IT’S going to be big, very big. The $115 million expansion and modernisation of the Wonthaggi Hospital, to start later this year, will be huge.
As explained by Bass Coast Health CEO Jan Child, the footprint of the new emergency department (ED), operating theatres and 32-bed acute ward will be 6927m2, more than 11 times the size of a typical house building block.
And it’s going to beautiful too with all the state-of-the-art technical services you’d expect to see in a sub-regional hospital.
Speaking to the Sentinel-Times this week, Ms Child said 2019 would be a crucial development year for the health service and she promised there would be ample opportunity for community input.
“We already have a community focus group working with us on what is being planned but we’ll also be taking it to the community at several information sessions in the first half of this year with a more detailed plan to go out to the community later in the year.
“There’s going to be plenty of opportunity for community involvement and right through the year, we’re going to keep everyone informed about the developments.”
Prior to the State Election, Bass Coast Health and the Department of Health and Human Services officials went through the selection process with all the consultants and architects who expressed an interest in the work.
And by late January, the project team will be appointed.
“Early in February we’ll be sitting down with that group and reviewing the masterplan and making some of the changes we’ve already identified, including bringing the building forward a few metres.
“There’s still a lot of planning to be done, especially inside, but we would expect to start site preparation works later this year, probably in September.”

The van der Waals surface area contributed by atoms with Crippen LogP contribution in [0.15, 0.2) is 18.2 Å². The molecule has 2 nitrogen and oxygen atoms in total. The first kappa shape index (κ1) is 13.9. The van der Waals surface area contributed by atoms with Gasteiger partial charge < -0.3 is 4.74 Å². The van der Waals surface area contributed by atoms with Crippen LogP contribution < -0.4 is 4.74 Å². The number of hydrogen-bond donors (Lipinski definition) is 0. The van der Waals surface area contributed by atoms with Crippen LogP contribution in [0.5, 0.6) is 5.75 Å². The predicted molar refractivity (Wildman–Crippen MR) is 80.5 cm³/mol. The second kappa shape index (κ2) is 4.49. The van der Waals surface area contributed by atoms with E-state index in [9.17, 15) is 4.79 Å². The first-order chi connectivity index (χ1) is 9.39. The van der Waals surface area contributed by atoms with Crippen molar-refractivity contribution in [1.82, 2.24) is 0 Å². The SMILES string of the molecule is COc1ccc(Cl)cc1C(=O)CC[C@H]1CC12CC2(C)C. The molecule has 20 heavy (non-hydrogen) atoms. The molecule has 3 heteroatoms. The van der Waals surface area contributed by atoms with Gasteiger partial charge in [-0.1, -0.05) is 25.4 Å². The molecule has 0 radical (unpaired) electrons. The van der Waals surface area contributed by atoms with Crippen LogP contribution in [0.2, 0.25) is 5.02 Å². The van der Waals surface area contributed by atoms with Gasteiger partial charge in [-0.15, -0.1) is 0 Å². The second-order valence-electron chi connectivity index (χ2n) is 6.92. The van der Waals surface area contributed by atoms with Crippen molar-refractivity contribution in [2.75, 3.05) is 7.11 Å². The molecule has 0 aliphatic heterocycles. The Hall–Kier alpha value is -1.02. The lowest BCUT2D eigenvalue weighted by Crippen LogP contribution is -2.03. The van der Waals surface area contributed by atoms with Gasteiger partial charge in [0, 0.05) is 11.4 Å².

Part of that “site preparation” will include the demolition of some buildings including the old nursing home, the colourful history of which was recently celebrated at the Wonthaggi and District Historical Society’s annual meeting.
The new work will be sited to the left of the front entrance to the hospital (see blue section in diagram) with a brand-new, bells-and-whistles Emergency Department on the ground floor facing the carpark.
There’ll also be a new carpark on the ground floor of the new building with three new operating theatres on the first floor, a central sterilising and services department and a 32-bed acute ward also on the first floor.
And they’re already planning Stage II which will involve building in that undercover carpark space with further hospital services.
“It’s a big project so it’s going to take a couple of years to build but the important thing is we expect to make a start on the site preparation works later in the year,” Ms Child said.
“A fair bit of the work at the moment involves planning what services we want inside the hospital, how that might look and how it will be accommodated.”
It’s already been a big year for Bass Coast Health, with the opening of the Minor Illness and Injury Clinic (MIIC) at the Phillip Island Health Hub, 50 Church Street, Cowes, ahead of schedule.
“We’ve already had 875 patients since December 21,” Ms Child said on Wednesday last week, so it’s bound to have easily topped the 1000 mark by now.
“We’ve been working closely with the Cowes Medical Centre and they’ve been quite happy how it’s running. Obviously, we wouldn’t want to affect their business and we’ll be reviewing the situation as we go forward.”
The MIIC, soon to be upgraded to an Urgent Care Centre, has been welcomed by the community of Phillip Island and puts their calls for a hospital on the Island on the backburner for now with more effort being directed to the Wonthaggi Hospital project which is at its most crucial stage of planning.
You’ll be asked about big hospital plans